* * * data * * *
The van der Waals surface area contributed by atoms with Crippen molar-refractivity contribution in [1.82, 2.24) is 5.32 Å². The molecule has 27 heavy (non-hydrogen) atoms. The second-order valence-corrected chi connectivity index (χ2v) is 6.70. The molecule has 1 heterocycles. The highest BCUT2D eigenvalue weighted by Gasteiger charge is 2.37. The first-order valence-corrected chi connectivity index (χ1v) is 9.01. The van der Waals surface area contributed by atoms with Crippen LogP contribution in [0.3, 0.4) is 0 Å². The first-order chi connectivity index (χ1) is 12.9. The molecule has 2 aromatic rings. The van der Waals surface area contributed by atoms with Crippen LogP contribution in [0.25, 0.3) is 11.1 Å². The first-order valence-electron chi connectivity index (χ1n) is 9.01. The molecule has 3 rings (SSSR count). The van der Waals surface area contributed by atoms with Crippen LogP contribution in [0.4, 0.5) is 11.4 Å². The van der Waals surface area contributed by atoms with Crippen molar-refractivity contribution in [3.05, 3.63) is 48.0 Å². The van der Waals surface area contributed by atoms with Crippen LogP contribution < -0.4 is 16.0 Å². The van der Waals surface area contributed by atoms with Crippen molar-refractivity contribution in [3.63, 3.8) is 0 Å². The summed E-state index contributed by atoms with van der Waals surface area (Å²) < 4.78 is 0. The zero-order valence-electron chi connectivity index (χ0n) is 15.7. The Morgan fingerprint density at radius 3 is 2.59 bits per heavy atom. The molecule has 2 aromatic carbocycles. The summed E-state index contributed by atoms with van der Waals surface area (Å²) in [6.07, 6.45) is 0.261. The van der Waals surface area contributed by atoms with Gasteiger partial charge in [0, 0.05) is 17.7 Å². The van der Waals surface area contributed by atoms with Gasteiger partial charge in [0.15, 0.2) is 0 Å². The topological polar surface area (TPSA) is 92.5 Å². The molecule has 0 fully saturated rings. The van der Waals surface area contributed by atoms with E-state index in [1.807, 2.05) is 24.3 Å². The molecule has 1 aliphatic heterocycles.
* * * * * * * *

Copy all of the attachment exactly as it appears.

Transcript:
The van der Waals surface area contributed by atoms with Crippen molar-refractivity contribution in [1.82, 2.24) is 5.32 Å². The molecule has 27 heavy (non-hydrogen) atoms. The second-order valence-corrected chi connectivity index (χ2v) is 6.70. The molecule has 1 heterocycles. The highest BCUT2D eigenvalue weighted by Gasteiger charge is 2.37. The first-order valence-corrected chi connectivity index (χ1v) is 9.01. The van der Waals surface area contributed by atoms with Crippen LogP contribution in [0.3, 0.4) is 0 Å². The first-order chi connectivity index (χ1) is 12.9. The molecule has 2 aromatic rings. The van der Waals surface area contributed by atoms with Crippen LogP contribution in [0.25, 0.3) is 11.1 Å². The first-order valence-electron chi connectivity index (χ1n) is 9.01. The molecule has 3 rings (SSSR count). The van der Waals surface area contributed by atoms with Crippen LogP contribution in [0.4, 0.5) is 11.4 Å². The van der Waals surface area contributed by atoms with Crippen molar-refractivity contribution in [3.05, 3.63) is 48.0 Å². The van der Waals surface area contributed by atoms with Crippen LogP contribution < -0.4 is 16.0 Å². The van der Waals surface area contributed by atoms with Crippen molar-refractivity contribution in [3.63, 3.8) is 0 Å². The summed E-state index contributed by atoms with van der Waals surface area (Å²) < 4.78 is 0. The zero-order valence-electron chi connectivity index (χ0n) is 15.7. The Morgan fingerprint density at radius 3 is 2.59 bits per heavy atom. The molecule has 2 aromatic carbocycles. The summed E-state index contributed by atoms with van der Waals surface area (Å²) in [6.07, 6.45) is 0.261. The van der Waals surface area contributed by atoms with Gasteiger partial charge in [0, 0.05) is 17.7 Å². The van der Waals surface area contributed by atoms with Gasteiger partial charge in [0.15, 0.2) is 0 Å². The topological polar surface area (TPSA) is 92.5 Å². The molecule has 0 fully saturated rings. The van der Waals surface area contributed by atoms with E-state index in [1.807, 2.05) is 24.3 Å². The molecule has 1 aliphatic heterocycles.